FIFTY YEARS ago investing was a distinctly human affair. "People would have to take each other out, and dealers would entertain fund managers, and no one would know what the prices were," says Ray Dalio, who worked on the trading floor of the New York Stock Exchange (NYSE) in the early 1970s before founding Bridgewater Associates, now the world's largest hedge fund. Kenneth Jacobs, the boss of Lazard, an investment bank, remembers using a pocket calculator to analyse figures gleaned from company reports. His older colleagues used slide rules. Even by the 1980s "reading the Wall Street Journal on your way into work, a television on the trading floor and a ticker tape" offered a significant information advantage, recalls one investor. Since then the role humans play in trading has diminished rapidly. In their place have come computers, algorithms and passive managers--institutions which offer an index fund that holds a basket of shares to match the return of the stockmarket, or sectors of it, rather than trying to beat it (see chart 1).
Are you concerned or encouraged by the onset of technologies that provide automation? Technologies including machine learning and robotic process automation are set to eliminate up to 30 percent of human bank jobs, according to a new report. New alternatives to human workers are becoming desirable within the financial services, as the technology for automation is becoming more affordable. Roles under threat typically involve a degree of manual work, the kind that is often involved in managing databases and libraries, tasks that can be handled easily by the algorithms within machine learning. This statistic has come from a new McKinsey & Company report, says Bloomberg, who were told by Jared Moon, a co-writer of the report, that the change will "require people to use new skill sets, taking away manual work but allowing more around analytics, transformation and change."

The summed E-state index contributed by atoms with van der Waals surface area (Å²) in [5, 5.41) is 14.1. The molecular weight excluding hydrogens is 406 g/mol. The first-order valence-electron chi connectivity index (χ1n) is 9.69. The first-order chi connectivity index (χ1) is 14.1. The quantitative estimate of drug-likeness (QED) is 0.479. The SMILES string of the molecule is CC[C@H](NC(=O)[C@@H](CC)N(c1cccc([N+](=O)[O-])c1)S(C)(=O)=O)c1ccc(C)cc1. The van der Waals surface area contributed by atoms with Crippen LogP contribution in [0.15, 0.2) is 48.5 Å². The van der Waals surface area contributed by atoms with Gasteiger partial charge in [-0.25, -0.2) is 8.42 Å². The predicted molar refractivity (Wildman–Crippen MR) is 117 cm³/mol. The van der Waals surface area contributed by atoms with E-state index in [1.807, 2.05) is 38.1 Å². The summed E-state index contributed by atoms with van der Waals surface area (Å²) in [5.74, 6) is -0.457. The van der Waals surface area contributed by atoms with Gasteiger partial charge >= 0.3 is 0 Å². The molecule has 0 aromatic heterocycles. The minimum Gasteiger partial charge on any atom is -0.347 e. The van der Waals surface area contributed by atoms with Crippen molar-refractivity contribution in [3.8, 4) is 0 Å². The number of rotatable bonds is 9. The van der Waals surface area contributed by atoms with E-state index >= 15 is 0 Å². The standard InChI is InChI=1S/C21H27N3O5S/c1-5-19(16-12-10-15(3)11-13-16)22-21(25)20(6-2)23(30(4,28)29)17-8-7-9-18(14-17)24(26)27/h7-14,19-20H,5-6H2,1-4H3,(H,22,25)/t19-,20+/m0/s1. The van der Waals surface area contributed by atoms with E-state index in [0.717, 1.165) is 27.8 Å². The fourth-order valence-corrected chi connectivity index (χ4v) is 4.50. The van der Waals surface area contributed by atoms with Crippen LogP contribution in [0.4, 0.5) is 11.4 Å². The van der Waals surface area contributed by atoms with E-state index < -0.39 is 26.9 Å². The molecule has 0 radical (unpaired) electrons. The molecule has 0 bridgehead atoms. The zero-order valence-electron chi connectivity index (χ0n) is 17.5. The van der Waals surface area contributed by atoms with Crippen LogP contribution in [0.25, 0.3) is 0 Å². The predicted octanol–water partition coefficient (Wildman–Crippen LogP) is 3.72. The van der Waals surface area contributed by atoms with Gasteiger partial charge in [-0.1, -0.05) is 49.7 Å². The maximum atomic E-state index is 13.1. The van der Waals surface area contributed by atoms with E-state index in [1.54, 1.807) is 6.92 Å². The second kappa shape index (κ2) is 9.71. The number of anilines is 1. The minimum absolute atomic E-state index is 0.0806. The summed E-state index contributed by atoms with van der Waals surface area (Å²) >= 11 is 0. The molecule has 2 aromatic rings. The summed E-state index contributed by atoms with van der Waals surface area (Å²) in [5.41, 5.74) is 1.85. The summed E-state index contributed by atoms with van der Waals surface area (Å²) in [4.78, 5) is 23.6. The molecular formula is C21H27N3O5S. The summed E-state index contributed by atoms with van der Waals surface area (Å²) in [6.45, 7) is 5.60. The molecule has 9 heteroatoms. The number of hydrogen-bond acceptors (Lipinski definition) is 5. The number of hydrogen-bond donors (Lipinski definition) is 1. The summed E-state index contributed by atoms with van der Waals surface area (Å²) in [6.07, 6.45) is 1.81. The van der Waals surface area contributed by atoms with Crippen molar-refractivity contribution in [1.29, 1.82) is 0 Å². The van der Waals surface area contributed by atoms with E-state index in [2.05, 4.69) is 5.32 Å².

Financial technology is disrupting traditional approaches to investing, and BlackRock Inc.'s recent announcement that it is replacing human stock pickers with machine-run algorithms for some of its equity funds, signals that the money management industry is getting the message. The decision by BlackRock, which has more than US$5 trillion in assets under management, follows a similar move by the world's largest hedge fund, Bridgewater Associates (US$160 billion in AUM), to start using software to automate its day-to-day decision making. The popularity of computerized quantitative trading strategies, and the growing use of artificial intelligence (AI) techniques, stems in large part from their impressive returns. AI and machine learning hedge funds outperformed both traditional quantitative and the average global hedge fund, with annualized gains of 10.6 per cent over a two year period, according to Eurekahege. These new machine-based funds also posted better risk-adjusted returns, with considerably lower volatility.